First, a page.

Meridian-Based Timing Statements!

Leo, here’s an item for future consideration. The ability to schedule imaging based on time to/from the meridian. Prime imaging time often centers on the meridian. So for example define a sequence that would start 2 hours before the meridian and finish 3 hours after the meridian.



Yes please!
This would open many opportunities to image just in the best part of the sky.

OK i can add … thanks

Another vote…

I raised this as an enhancement last week so I think LO already has an additional DO IF statement on his list for this but if it needs to go anywhere else then that would be good too.

I for one never image based on altitude because of trees, it’s always meridian centric. Currently I check the meridian transit times, translate them into real imaging times and use as start/end times. +/- hours from the meridian would make it very easy and save having to adjust due to the date each week or so.

LO, this would be a really really useful feature :smile:


Ok, but have you tried with do if altitudine ?

Hi Leo, I had thought of finding the altitude of an object say at 2 hours before it reaches the meridian and then setting sequence to start then and run for say 4 hours. That’s do-able. The issues I see is that each object is different, and even for the same object, the altitude 2 hours before the meridian changes from night to night. So having the computer figure all that out makes it a lot easier. You could copy the settings to a new sequence and just plug in a new target and there it is!

Thanks for your consideration!


Ok Wayne … but (if i’m not really wrong) altitude cannot change just timing change when is reached

All the best

Indeed! What would be even more useful would be a way for Voyager to read a horizon profile file from a simple text file (many observation and planetarium software do this, CdC being one) and figure out if above horizon to restrict imaging such object. Voyager already figures out rise, transit and set times for a target and it would be a matter of checking these against horizon file to determine imaging slot.


Good point Roberto, it would help but for the simplest approach (in my opinion) a DO IF within meridian hours would be the easiest to code. A DO IF altitude would be different for each object as Wayne has mentioned so requires more setup time. I agree that an altitude based approach might be better in some circumstances but some of my imaging targets are within 10-15 degrees of the zenith before I can image them. Taking an altitude based approach also assumes the object is available symmetrically about the meridian which is not the case for me. To find out the altitude I need to map my visible sky to a planetarium program then find the point at which the target is visible (east) but then the western altitude is different - I need to calculate how long it’s visible for and set the imaging time accordingly (or guess). A meridian hours based approach could remove all this complexity (for me anyway).


You might want to look at SkyTools 4 - Imaging in the meantime. You can set up a local horizon, tell it what you want to image, and it will draw a curve showing you when that object is above your local horizon plus give you an indication of imaging quality. Lots, lots more, but it is an essential part of my setup for my night’s Voyager run.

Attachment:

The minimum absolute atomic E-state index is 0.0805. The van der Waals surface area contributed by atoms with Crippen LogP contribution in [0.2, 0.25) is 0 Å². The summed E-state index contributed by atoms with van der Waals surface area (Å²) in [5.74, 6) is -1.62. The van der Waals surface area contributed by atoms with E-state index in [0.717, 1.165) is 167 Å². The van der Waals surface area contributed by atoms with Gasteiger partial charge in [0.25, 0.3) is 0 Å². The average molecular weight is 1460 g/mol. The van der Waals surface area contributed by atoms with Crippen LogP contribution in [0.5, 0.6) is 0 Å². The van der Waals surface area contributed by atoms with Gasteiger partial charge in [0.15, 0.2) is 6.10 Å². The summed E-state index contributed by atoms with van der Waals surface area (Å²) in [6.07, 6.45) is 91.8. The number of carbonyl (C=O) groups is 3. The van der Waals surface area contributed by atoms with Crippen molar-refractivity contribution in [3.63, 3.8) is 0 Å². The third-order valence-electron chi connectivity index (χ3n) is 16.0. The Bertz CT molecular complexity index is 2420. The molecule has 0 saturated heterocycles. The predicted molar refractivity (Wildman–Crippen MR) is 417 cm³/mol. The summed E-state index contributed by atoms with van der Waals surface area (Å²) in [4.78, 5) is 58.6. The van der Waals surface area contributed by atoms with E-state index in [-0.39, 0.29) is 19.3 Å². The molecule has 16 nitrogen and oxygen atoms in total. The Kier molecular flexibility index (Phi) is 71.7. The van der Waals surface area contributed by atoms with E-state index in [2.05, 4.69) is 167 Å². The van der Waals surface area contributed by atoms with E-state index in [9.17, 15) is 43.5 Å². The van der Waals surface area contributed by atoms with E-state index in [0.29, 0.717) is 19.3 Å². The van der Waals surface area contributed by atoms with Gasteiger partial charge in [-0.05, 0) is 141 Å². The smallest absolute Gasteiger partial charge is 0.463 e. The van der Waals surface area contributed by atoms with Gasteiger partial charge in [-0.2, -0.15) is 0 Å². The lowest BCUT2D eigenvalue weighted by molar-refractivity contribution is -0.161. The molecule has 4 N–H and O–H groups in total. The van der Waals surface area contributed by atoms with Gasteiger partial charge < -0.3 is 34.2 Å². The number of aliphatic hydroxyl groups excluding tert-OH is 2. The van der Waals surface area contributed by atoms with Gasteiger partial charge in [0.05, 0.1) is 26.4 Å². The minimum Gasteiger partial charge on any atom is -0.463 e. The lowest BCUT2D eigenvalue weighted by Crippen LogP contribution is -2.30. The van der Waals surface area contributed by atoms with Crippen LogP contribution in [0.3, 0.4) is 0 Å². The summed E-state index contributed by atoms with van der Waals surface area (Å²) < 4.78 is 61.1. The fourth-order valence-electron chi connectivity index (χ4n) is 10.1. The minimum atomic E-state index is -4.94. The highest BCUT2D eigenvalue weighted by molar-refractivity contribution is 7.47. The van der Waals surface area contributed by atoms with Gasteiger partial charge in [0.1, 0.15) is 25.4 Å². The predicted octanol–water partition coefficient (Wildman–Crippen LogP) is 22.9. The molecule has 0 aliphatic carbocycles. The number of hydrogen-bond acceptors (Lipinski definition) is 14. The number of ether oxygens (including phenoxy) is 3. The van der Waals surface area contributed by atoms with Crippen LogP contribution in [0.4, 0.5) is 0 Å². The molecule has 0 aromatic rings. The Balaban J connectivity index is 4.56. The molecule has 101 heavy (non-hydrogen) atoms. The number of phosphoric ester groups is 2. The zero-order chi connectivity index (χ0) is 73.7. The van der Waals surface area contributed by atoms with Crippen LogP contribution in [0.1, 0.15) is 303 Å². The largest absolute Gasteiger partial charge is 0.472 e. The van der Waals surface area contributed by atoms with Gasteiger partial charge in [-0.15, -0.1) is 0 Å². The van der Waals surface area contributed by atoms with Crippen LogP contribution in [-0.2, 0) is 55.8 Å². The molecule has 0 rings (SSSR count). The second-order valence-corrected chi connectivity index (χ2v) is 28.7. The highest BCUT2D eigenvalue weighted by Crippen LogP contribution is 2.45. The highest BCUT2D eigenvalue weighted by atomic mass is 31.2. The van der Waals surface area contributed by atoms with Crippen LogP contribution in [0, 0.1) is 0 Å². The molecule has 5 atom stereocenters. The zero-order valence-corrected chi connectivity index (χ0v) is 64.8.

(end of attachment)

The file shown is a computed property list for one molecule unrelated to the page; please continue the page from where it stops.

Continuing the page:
E.g., here’s the night bar for M94 for tonight. The blue line is imaging quality. The horizontal green lines are 30 and 40 degrees altitude. The red dashed line is M94 - it goes from red to grayed out if M94 is behind the local horizon. I just pick the start and end times from this graph, and usually run my filters so R is at least altitude, then G, B and L at highest.

Leo - had to think about it and you’re right! If a target is 2 hours from the meridian at 60 degrees altitude, even if the date changes and the target reaches the same altitude earlier, it’s still 2 hours from the meridian. It still would be convenient to just select a time from meridian and than apply it to any target.

The other thing on altitude I can’t get my head around is that the altitudes repeat on either side of the meridian - once rising and once setting below. So if I want to start when the target reaches 60 degrees pre-meridian and stop when it goes below 70 degrees, not sure how I can do that with altitude statements.

Thanks again!


Hi Wayne,

You can do it in the Sequence definition or in the DragScript action that runs the sequence. Here’s the place where you set it in the DragScript block:
and in the Sequence configuration:


I do have ST4 Imaging but have had trouble getting my head around parts of it, particularly the exposure recommendations e.g. 1200 2-second images to maximize SNR. :grinning: But I’ll give the target planning another try. Thanks!


The exposure recommendations can be strange. I think especially for CMOS cameras as they behave differently from CCD and I don’t think all ST4’s calculations work well with CMOS yet.

I went into the Setup -> Imaging Systems and put some limits on allowed exposure times and that made the suggestions a lot more useful.

Leo, apologies for diverting into SkyTools 4 help on your forum :slight_smile: !

I’m really interested about … thanks you are welcome Rowland.

There is also SharpCap Pro (3.1 only) that has built in Sensor analysis. The analysis is saved and can be used to recommend optimum sub exposures based on conditions (it takes various exposures and produces a graph). It’s been designed particularly (although not wholely) with CMOS chips in mind.

Sensor analysis :
Optimal exposures:

I use this and find it very useful (as well as the excellent polar alignment tool).

Hope that helps someone.

ThAnks Robert, also because you never found this 2 “tools” in Voyager.